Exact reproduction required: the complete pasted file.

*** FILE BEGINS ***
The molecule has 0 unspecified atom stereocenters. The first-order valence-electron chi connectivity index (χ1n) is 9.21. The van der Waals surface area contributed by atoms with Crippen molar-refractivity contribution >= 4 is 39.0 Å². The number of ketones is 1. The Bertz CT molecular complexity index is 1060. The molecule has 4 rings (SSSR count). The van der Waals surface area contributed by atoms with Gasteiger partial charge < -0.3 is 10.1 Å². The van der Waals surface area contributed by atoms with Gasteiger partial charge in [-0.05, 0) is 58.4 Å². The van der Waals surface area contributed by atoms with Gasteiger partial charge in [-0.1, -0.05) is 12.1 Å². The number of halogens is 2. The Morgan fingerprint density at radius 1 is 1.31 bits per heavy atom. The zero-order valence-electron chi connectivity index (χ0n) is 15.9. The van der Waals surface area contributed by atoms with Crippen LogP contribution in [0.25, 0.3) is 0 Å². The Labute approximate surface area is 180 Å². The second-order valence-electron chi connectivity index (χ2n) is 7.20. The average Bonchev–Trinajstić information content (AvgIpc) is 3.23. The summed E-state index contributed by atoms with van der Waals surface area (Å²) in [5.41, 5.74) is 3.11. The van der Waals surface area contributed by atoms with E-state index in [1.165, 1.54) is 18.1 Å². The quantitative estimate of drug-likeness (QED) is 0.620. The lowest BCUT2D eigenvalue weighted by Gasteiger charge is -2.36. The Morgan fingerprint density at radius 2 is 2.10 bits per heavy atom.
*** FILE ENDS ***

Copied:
The molecule has 0 unspecified atom stereocenters. The first-order valence-electron chi connectivity index (χ1n) is 9.21. The van der Waals surface area contributed by atoms with Crippen molar-refractivity contribution >= 4 is 39.0 Å². The number of ketones is 1. The Bertz CT molecular complexity index is 1060. The molecule has 4 rings (SSSR count). The van der Waals surface area contributed by atoms with Gasteiger partial charge < -0.3 is 10.1 Å². The van der Waals surface area contributed by atoms with Gasteiger partial charge in [-0.05, 0) is 58.4 Å². The van der Waals surface area contributed by atoms with Gasteiger partial charge in [-0.1, -0.05) is 12.1 Å². The number of halogens is 2. The Morgan fingerprint density at radius 1 is 1.31 bits per heavy atom. The zero-order valence-electron chi connectivity index (χ0n) is 15.9. The van der Waals surface area contributed by atoms with Crippen LogP contribution in [0.25, 0.3) is 0 Å². The Labute approximate surface area is 180 Å². The second-order valence-electron chi connectivity index (χ2n) is 7.20. The average Bonchev–Trinajstić information content (AvgIpc) is 3.23. The summed E-state index contributed by atoms with van der Waals surface area (Å²) in [5.41, 5.74) is 3.11. The van der Waals surface area contributed by atoms with E-state index in [1.165, 1.54) is 18.1 Å². The quantitative estimate of drug-likeness (QED) is 0.620. The lowest BCUT2D eigenvalue weighted by Gasteiger charge is -2.36. The Morgan fingerprint density at radius 2 is 2.10 bits per heavy atom.